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How do I check the health of my Azure Consumption Functions when swapping Deployment Slots?

· 4 min read
Chris Tacey-Green

Setting the scene

Okay that title has quite a few elements to it, so let's break down exactly what we're trying to do here...

Our situation:

  • An Azure Function running on a consumption plan
  • Deployment slots configured within our IaC (a guide on these could be a separate post)
  • An ADO pipeline that deploys our IaC, code and then swaps our staging and production slot

So what's the problem here?

Our problem is that with the current setup, swapping slots on a consumption Function assumes healthiness based on loading the root URL of your Function App. This may be suitable for simple Functions, but as soon as your Function has downstream dependencies (such as a reliance on a DB, queue or other API), our requirements become more complicated. Ideally, our deployment process would look something like :

  • Deploy infrastructure
  • Deploy code to staging slot
  • Check downstream dependencies are correctly configured and accessible to staging slot
  • Swap staging and production slot

Hopefully you can see now that our root URL is letting us down slightly.

This is where we can turn to health-checks. In many services (App Service, Kubernetes etc), zero-downtime deployments utilise health probes, which hit a predefined HTTP endpoint to determine that your app is ready and healthy. An experienced blogger and all-round smart guy named John Reilly has already created a similar post here to explain how we can achieve this for Azure App Service. This process can be followed if you're running your Functions on an App Service plan. If only this worked for consumption Functions too, my post would be completely unnecessary! Unfortunately, it doesn't. The healthcheckPath used in App Service to facilitate this functionality is not supported on the consumption plan. Annoying, but we still have a solution!

The solution

There are some sneaky appsettings that we can set on our Function. These configure which endpoint is used during slot warmup to check your slot is healthy. The appsettings are as follows:

"appsettings" : [
"value": "[parameters('healthcheckPath')]"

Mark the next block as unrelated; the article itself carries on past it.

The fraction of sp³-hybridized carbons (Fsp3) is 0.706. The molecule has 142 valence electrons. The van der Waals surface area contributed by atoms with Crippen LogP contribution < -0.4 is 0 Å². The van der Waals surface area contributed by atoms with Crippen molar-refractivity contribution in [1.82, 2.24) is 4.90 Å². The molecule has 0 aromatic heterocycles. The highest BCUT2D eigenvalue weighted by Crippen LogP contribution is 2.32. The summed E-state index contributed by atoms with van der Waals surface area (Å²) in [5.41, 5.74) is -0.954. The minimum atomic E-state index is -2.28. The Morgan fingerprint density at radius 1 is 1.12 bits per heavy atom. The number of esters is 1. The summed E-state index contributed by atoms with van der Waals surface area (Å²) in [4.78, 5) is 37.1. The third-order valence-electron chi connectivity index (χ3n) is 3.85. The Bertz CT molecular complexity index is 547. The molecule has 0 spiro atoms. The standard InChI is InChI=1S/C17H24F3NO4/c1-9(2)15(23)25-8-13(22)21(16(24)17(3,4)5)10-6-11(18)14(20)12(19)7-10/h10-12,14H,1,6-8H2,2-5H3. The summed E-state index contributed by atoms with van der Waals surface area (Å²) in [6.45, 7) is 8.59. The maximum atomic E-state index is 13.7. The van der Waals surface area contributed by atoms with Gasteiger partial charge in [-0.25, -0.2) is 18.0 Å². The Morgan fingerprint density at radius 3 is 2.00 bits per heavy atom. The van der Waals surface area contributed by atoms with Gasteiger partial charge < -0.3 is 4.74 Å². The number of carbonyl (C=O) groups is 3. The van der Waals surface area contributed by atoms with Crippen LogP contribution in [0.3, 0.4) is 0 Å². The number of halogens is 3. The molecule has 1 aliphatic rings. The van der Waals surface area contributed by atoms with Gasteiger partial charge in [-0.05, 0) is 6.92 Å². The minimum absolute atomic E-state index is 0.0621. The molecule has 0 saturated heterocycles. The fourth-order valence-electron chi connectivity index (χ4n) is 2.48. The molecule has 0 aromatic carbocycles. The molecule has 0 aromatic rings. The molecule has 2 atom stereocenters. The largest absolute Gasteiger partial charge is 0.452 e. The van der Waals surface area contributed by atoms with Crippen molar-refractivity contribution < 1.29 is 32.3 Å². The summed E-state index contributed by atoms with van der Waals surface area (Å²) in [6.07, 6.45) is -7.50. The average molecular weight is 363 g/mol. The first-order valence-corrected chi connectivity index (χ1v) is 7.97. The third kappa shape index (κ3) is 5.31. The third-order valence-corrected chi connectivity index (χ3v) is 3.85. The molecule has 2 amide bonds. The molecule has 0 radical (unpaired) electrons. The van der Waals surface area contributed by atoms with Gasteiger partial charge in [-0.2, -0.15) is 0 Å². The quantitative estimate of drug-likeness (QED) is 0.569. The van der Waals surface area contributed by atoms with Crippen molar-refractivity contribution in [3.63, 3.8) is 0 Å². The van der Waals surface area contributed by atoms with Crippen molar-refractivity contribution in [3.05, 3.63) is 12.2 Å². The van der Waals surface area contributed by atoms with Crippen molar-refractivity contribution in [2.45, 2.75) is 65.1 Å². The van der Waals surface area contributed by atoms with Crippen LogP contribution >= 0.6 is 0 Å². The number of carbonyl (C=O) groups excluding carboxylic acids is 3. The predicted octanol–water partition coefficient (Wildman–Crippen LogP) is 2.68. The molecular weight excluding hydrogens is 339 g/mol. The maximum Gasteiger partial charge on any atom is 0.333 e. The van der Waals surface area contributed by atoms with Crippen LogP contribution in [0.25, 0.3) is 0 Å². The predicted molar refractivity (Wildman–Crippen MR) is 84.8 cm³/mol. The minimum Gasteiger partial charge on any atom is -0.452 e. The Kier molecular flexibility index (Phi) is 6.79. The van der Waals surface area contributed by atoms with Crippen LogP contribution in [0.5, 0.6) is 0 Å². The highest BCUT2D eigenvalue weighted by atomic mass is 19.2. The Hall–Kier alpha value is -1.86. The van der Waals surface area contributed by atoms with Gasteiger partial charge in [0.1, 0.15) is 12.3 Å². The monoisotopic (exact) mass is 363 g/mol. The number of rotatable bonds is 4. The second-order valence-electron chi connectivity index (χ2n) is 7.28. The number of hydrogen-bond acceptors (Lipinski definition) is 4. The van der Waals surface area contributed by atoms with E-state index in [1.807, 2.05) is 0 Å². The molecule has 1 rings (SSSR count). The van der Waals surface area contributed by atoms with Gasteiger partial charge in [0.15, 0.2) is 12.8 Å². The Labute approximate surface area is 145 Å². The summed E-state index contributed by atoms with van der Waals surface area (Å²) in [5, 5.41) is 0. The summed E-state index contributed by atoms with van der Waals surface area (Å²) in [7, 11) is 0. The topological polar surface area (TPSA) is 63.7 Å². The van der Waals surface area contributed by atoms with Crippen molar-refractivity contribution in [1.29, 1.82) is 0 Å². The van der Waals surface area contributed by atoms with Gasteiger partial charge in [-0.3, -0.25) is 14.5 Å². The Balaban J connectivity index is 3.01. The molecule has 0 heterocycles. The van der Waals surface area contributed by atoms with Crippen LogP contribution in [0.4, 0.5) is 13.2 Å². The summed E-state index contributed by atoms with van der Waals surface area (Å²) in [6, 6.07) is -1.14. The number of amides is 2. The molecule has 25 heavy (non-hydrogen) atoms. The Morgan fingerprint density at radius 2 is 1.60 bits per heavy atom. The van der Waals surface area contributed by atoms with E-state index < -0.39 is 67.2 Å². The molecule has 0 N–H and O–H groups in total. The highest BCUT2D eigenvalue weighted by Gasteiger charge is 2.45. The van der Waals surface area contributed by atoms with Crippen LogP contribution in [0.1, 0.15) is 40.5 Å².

"value": "[parameters('healthcheckPath')]"
"value": "200"
  • WEBSITE_WARMUP_PATH - Used in a few different areas of Azure. The reason we need it is because we have authentication enabled across all endpoints of our Function. Unlike the healthcheckPath functionality of app-service, the Function slot warmup process does not run 'behind' the auth/ip restriction layer. Therefore, this appsetting specifies that the authentication layer should ignore this path and allow anonymous calls. This should be considered carefully with your use-case, ensuring that you're not opening yourself up to DOS attacks or returning sensitive information that can be used as a security hole.
  • WEBSITE_SWAP_WARMUP_PING_PATH - The path to your healthcheck/ping endpoint on your Function. e.g. '/api/healthcheck'
  • WEBSITE_SWAP_WARMUP_PING_STATUSES - The statuses that you will accept as a successful response from your healthcheck endpoint. Without this, Azure will consider some redirect status codes as successful responses, so in our example we're making this much more specific with just a '200' considered successful.

After adding this into your ARM template for the Function Microsoft.Web/Sites and it's associated slot, you're good to go! The final step is to ensure that your ADO pipeline is running the task below to swap slots on your Function:

- task: AzureAppServiceManager@0
displayName: 'Swap Staging Slot with Production'
action: 'Swap Slots'
azureSubscription: '$(azureSubscription)'
resourceGroupName: $(resourceGroupName)
webAppName: $(functionName)
SourceSlot: 'stage'

Running this ADO pipeline step will now check your WEBSITE_SWAP_WARMUP_PING_PATH is returning the expected status before swapping your slot into production. This should greatly reduce the likelihood of a consumption Function being deployed to production with misconfigured dependencies (e.g. invalid connection-string). You could easily implement this pattern for any consumption Functions within your estate, even non-http-triggers, all you'd need to do is ensure that an associated healthcheck http-trigger Function was deployed alongside it.

That should do us for this one! If anything isn't clear, get in touch and I'd be happy to provide more reproducable examples of the entire ARM template and pipeline steps.

Until next time...